Tales from Shakespeare

in the same danger that his father was, but by good fortune he met a friend who told him the peril an old merchant of Syracuse was in, and advised him to pass for a merchant of Epidamnum; this Antipholus agreed to do, and he was sorry to hear one of his own countrymen was in this danger, but he little thought this old merchant was his own father.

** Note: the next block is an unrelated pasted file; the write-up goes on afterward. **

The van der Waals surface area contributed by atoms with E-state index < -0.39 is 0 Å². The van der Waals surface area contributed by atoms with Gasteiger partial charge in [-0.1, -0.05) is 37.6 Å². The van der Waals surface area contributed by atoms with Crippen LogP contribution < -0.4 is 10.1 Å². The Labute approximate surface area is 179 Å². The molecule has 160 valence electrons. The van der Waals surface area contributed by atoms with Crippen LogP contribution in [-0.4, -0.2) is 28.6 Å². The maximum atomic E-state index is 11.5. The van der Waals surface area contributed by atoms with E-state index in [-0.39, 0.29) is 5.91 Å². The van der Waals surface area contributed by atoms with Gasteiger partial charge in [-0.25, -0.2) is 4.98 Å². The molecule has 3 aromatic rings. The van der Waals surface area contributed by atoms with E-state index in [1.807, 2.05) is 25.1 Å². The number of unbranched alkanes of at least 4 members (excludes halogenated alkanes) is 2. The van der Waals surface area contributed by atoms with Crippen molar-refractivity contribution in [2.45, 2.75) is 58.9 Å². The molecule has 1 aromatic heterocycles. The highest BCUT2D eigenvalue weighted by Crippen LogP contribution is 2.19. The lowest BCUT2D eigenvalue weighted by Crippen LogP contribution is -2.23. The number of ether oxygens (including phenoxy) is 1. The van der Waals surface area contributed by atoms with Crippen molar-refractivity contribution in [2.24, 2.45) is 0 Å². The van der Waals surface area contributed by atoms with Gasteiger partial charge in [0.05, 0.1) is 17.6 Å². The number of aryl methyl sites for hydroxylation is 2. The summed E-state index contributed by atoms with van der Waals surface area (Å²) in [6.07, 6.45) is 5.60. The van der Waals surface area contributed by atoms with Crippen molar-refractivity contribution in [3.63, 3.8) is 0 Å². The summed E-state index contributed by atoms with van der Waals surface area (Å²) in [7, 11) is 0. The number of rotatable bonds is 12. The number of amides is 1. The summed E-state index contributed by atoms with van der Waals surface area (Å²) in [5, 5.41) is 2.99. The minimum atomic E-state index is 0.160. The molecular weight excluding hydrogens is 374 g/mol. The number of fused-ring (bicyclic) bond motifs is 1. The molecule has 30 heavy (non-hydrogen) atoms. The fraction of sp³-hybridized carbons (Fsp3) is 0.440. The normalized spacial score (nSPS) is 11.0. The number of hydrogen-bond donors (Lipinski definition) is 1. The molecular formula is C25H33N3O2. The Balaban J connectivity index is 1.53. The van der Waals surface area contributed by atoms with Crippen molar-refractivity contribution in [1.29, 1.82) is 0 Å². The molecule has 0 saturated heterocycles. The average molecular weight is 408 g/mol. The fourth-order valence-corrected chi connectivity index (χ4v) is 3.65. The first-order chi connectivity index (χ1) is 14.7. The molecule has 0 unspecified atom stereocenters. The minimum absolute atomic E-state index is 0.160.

The eldest son of Aegeon (who must be called Antipholus of Ephesus, to distinguish him from his brother Antipholus of Syracuse had lived at Ephesus twenty years, and, being a rich man, was well able to have paid the money for the ransom of his father's life; but Antipholus knew nothing of his father, being so young when he was taken out of the sea with his mother by the fishermen that he only remembered he had been so preserved, but he had no recollection of either his father or his mother; the fishermen who took up this Antipholus and his mother and the young slave

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